The Death and Life of Great American Cities
A plan to build a new skyscraper near the Empire State Building has antagonized urban esthetes who view the construction as graceless, unnecessary and out of place.
Interesting enough, the Empire State Building itself was the subject of controversy when it was constructed in 1931, just subsequent to the sky-high stock market falling to earth in a flaming wreck. Throughout the decade, the 102-story skyscraper was as famous for its notorious vacancies as it was for the mythical King Kong having climbed it. Detractors pilloried it as the “Empty State Building” as tenants sought more affordable locations to do business in a bleeding economy.
I began to think about cities, New York City in particular, its greatness and unparalleled vitality that almost vanished in the social and economic chaos that had crippled it just 20 years earlier. But all that changed when Sheriff Rudolph Giuliani came to town and cleaned up Dodge. From the drug and pimp infested sewer it had become, Times Square was transformed into a family-friendly place, Central Park a re-polished gem and crime collared so completely after years of virtual anarchy that Manhattan became the safest big city in America.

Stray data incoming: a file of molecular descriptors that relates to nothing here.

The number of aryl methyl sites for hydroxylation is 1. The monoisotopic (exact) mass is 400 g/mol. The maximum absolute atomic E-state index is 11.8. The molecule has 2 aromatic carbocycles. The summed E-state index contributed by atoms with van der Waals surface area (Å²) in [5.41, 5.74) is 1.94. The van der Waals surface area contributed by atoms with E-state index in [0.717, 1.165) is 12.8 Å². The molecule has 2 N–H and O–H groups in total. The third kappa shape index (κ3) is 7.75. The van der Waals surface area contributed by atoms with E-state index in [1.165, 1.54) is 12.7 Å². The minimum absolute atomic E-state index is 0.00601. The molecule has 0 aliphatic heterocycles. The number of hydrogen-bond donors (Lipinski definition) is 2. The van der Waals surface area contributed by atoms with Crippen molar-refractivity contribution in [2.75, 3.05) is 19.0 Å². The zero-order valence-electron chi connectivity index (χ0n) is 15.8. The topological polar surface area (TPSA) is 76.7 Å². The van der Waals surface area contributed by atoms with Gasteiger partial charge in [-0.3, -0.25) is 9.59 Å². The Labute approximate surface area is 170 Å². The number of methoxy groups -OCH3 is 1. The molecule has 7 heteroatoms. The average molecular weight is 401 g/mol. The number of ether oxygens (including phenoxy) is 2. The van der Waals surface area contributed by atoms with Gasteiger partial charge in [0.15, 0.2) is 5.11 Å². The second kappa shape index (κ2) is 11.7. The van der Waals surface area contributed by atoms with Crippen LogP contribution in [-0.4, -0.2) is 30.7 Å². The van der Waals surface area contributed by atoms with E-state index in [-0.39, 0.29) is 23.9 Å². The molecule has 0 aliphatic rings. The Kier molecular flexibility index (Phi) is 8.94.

Clearly law and order pays dividends and is an essential ingredient in the birth and rebirth of any great city. But what else is involved? I first considered this question when I read Robert Caro’s masterpiece, The Power Broker, about the life and times of Robert Moses, New York’s master builder. The book is a tome weighty enough to sink a small rowboat but it is a riveting and engrossing read. No earthquake, volcanic eruption or mighty avalanche more monumentally changed the New York landscape than that force of nature called Robert Moses.
Autocratic, brilliant and bursting with unfathomable energy, Moses was the New Deal’s loudest trumpet blast for centralized state authority, which believed that development was the exclusive domain of public officials who knew far more than the masses on what was needed for their own good. It ushered in large scale, government-funded public works to improve and modernize the city of which there was no more enthusiastic proponent than Mr. Moses. By the 1960s, along with the World’s Fair (another Moses brainchild) a labyrinth of roads, public buildings, playgrounds and beaches dotted the Empire State. Marvels of 20th-century engineering came in the form of bridges that majestically spanned the city boasting massive steel beams and regal, towering arches: The Whitestone, the Throgs Neck, George Washington, Bayonne and Triborough, as well as the awe-inspiring Verrazano-Narrows Bridge, whose towers soared 70 stories high from the water below and stretched so long that the curvature of the earth was factored into the equation in order to construct it.